Solo: A Star Wars Story Review: Never Tell Disney the Odds

It’s messy and more than a little overlong, but Disney’s latest Star Wars prequel manages to coast by on just enough charm to work.

This piece was originally posted on Alcohollywood

In Disney’s grand experiment to give us one or two new Star Wars movies every year until we die or the universe expires from heat death, it’s inevitable that we’d start to see origin stories of our favorite characters. Spinoffs for everyone from Yoda to Obi-Wan are reportedly in the works, a prospect which inspires no small amount of dread from even the most die-hard Star Wars fans. After all, what’s the point of telling a story we already know the ending to? If we’ve learned anything, it’s that Star Wars prequels are a dicey proposition, even if they have “Episode” in the title.

Solo: A Star Wars Story is but the second installment in their series of non-episode movies (the first being the gritty, but uneven Rogue One), telling the tale of how everyone’s favorite smuggler and scoundrel, Han Solo – here played by Hail, Caesar! scene-stealer Alden Ehrenreich – came to be the colorful character we know from Harrison Ford’s time in the role. Turns out, he started life as a kind of Dickensian boy-thief on the grimy planet of Corellia, with dreams of stealing away from the planet for a better life with his girlfriend Qi’ra (Emilia Clarke).

Suffice to say, circumstances force the two to separate, Han signing up for a thankless job as an Imperial grunt – a waste of his considerable flying talent and his predilection for not following orders. Years later, he breaks away with the help of an unscrupulous criminal gang led by Tobias Beckett (Woody Harrelson) and starts his life of crime – getting wrapped up in a heist involving the Kessel Run, and his old flame Qi’ra.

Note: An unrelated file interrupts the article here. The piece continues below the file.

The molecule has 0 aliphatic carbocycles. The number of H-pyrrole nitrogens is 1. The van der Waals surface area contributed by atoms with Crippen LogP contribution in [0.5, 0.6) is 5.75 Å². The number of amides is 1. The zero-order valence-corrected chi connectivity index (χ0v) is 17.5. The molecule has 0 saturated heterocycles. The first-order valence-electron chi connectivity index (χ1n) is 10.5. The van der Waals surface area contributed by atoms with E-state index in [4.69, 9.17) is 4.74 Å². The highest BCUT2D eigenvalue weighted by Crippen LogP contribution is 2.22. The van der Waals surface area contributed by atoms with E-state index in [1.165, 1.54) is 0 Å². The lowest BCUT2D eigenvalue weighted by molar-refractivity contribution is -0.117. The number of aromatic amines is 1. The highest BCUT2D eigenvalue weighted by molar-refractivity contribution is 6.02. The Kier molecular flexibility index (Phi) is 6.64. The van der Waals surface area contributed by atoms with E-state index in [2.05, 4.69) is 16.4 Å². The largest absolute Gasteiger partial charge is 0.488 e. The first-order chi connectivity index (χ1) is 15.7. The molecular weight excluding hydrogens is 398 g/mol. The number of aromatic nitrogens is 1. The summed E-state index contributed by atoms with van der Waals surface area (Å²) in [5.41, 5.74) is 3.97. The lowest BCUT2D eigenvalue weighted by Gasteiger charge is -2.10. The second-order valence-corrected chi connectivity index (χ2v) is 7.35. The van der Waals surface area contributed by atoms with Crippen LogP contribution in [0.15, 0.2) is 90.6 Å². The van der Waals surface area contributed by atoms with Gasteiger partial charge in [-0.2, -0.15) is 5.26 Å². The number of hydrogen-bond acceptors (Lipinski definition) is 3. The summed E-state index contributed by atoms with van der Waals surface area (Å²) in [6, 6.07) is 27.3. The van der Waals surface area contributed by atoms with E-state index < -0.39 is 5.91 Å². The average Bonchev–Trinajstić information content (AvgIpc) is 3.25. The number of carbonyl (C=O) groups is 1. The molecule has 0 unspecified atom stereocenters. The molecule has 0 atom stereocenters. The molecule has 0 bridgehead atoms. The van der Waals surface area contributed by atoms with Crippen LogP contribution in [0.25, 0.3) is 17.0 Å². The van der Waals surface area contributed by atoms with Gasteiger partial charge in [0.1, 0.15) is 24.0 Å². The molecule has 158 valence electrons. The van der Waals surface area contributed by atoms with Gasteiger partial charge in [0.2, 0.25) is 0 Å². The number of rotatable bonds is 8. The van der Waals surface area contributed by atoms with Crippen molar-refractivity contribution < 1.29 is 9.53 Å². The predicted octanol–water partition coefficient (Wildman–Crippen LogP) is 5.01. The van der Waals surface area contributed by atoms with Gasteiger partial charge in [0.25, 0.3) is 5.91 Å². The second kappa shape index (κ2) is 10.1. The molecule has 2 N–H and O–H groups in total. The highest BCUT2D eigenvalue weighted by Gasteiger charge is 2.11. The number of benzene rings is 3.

Along the way, of course, he begins to adopt the many mannerisms and affectations we’d come to know in the original trilogy, Solo taking great, if not obnoxious, pains to set up every little thing we know about him. How did Han get his last name? We find out pretty early. Where did he get that cool-looking blaster? They show us that too. How did he and Chewbacca (Joonas Suotomo) meet, and how did he win the Millennium Falcon from Lando Calrissian (Donald Glover)? You know that you’ll find out. While some of it works, the rest of it feels like overkill – Wookieepedia-level fan service that grinds the story to a halt and robs it of tension.

That being said, when it works, it really works. Star Wars is a rich, vast world full of crazy, interesting stories, and Solo allows us to spend more time with the ruffians and criminals of the universe, exploring the shades of grey that exist in a film franchise often far too concerned with splitting the morality of its characters into light sides and dark sides. Here, almost everyone’s a criminal – “trust no one,” Beckett helpfully informs Han early in their capers – prone to double-crossing and backstabbing even after spending most of the movie learning to trust them. It’s a valuable lesson both Han and the audience have to learn, and screenwriters Lawrence and Jonathan Kasdan (the former having written both Empire Strikes Back and Force Awakens) understand our yearning for a tighter story centered not around galaxy-shattering movements, but on simple heists and mobster machinations.